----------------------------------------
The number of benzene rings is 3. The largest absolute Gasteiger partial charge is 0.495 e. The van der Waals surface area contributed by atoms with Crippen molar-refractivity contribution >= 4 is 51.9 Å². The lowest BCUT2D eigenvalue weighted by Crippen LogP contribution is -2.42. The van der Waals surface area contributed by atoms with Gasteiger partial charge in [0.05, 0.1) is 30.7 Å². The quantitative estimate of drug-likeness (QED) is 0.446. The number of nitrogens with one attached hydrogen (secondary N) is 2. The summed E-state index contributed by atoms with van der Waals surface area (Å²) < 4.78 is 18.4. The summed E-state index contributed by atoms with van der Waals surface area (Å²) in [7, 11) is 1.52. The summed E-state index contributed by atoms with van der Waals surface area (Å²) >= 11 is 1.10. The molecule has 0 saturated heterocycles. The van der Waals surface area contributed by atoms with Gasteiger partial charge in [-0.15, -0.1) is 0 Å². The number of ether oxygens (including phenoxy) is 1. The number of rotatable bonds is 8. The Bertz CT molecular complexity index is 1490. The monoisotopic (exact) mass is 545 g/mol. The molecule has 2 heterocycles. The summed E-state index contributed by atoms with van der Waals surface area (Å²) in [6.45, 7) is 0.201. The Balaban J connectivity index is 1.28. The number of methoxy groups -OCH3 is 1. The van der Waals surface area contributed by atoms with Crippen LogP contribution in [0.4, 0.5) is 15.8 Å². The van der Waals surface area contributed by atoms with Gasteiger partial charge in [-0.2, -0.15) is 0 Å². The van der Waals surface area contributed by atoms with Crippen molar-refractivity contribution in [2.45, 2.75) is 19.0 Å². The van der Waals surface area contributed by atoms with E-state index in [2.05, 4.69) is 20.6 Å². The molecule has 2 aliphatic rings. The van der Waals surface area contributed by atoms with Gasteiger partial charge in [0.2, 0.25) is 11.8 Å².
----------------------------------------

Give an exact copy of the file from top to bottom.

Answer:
The number of benzene rings is 3. The largest absolute Gasteiger partial charge is 0.495 e. The van der Waals surface area contributed by atoms with Crippen molar-refractivity contribution >= 4 is 51.9 Å². The lowest BCUT2D eigenvalue weighted by Crippen LogP contribution is -2.42. The van der Waals surface area contributed by atoms with Gasteiger partial charge in [0.05, 0.1) is 30.7 Å². The quantitative estimate of drug-likeness (QED) is 0.446. The number of nitrogens with one attached hydrogen (secondary N) is 2. The summed E-state index contributed by atoms with van der Waals surface area (Å²) < 4.78 is 18.4. The summed E-state index contributed by atoms with van der Waals surface area (Å²) in [7, 11) is 1.52. The summed E-state index contributed by atoms with van der Waals surface area (Å²) >= 11 is 1.10. The molecule has 0 saturated heterocycles. The van der Waals surface area contributed by atoms with Gasteiger partial charge in [-0.15, -0.1) is 0 Å². The number of ether oxygens (including phenoxy) is 1. The number of rotatable bonds is 8. The Bertz CT molecular complexity index is 1490. The monoisotopic (exact) mass is 545 g/mol. The molecule has 2 heterocycles. The summed E-state index contributed by atoms with van der Waals surface area (Å²) in [6.45, 7) is 0.201. The Balaban J connectivity index is 1.28. The number of methoxy groups -OCH3 is 1. The van der Waals surface area contributed by atoms with Crippen LogP contribution in [0.4, 0.5) is 15.8 Å². The van der Waals surface area contributed by atoms with Gasteiger partial charge in [-0.2, -0.15) is 0 Å². The van der Waals surface area contributed by atoms with Crippen molar-refractivity contribution in [2.45, 2.75) is 19.0 Å². The van der Waals surface area contributed by atoms with E-state index in [2.05, 4.69) is 20.6 Å². The molecule has 2 aliphatic rings. The van der Waals surface area contributed by atoms with Gasteiger partial charge in [0.2, 0.25) is 11.8 Å².